Publisher Pro Se Productions, dedicated to the “classic fiction of pulp magazines and adventure tales” and “push[ing] the boundaries of modern genre fiction,” has a new offering: Black Pulp. The new book features black characters in leading roles–a departure from the literary genre, popular in the late 19th and early 20th centuries. Glossy pulp magazines, noted for shocking tales of adventure, mystery, crime, horror and mayhem, rarely featured African American characters or other characters of color, and certainly not in heroic positions. In fact, in a review of the book, Hard-Boiled: Working-Class Readers and Pulp Magazines, Andrew Loman notes the conservative ideology of classic pulp, as well as the genre’s “obvious misogyny, homophobia and racism.”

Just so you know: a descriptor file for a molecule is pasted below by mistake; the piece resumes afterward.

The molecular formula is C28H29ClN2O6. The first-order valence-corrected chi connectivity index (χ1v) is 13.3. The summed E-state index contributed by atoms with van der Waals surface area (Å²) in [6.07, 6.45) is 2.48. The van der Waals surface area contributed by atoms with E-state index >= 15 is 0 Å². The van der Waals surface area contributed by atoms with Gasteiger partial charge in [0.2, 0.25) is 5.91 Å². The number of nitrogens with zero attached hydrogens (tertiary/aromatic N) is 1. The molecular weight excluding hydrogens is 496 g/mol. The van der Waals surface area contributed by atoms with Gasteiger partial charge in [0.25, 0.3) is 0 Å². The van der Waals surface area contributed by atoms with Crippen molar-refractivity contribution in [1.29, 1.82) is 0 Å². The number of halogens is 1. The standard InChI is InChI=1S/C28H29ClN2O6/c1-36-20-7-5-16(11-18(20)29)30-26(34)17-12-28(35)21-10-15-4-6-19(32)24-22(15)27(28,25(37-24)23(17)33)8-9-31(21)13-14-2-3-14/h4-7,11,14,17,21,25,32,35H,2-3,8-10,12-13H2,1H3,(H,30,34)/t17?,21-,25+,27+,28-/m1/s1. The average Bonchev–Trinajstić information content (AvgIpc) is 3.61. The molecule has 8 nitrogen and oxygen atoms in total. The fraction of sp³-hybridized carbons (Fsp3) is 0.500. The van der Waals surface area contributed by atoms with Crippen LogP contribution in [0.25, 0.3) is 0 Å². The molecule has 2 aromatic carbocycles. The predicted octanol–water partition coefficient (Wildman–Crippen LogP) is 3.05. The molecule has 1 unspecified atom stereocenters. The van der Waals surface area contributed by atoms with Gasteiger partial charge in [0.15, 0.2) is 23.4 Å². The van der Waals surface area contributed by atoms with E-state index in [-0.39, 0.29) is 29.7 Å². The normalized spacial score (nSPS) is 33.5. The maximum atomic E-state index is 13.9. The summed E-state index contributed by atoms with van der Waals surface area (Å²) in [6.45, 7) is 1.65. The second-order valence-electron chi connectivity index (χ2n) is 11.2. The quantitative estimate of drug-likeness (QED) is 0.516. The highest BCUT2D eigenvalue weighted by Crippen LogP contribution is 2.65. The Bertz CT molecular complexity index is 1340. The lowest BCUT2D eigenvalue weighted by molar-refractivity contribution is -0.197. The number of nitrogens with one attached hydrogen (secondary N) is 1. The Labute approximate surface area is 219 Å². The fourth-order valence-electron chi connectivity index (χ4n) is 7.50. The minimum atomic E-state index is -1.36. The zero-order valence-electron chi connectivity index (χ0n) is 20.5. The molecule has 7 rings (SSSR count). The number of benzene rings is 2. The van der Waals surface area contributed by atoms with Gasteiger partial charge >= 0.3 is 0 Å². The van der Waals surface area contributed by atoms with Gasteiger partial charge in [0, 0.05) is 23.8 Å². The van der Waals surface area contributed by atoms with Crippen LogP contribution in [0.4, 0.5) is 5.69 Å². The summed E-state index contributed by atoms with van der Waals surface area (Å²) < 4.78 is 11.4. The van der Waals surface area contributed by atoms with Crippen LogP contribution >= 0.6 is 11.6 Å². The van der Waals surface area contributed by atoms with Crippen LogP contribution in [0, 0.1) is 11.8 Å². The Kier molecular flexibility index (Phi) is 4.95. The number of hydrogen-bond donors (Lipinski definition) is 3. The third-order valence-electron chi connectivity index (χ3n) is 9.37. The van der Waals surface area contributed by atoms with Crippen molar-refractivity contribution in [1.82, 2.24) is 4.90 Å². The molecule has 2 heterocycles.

Novelist Gary Philips, who originated the concept for Black Pulp, says, “While revisionism is not history, as Django Unchained signifies, nonetheless historical matters find their way into popular fiction. This is certainly the case with new pulp as it handles such issues as race with a modern take, even though stories can be set in a retro context. Black Pulp then offers exciting tales of derring-do and clear-eyed heroes and heroines of darker hues appealing to all.”
Black Pulp features an essay on “the nature of pulp” literature by award-winning author, Walter Mosley.
I’ve got this waiting on my Kindle and I can’t wait to dig in!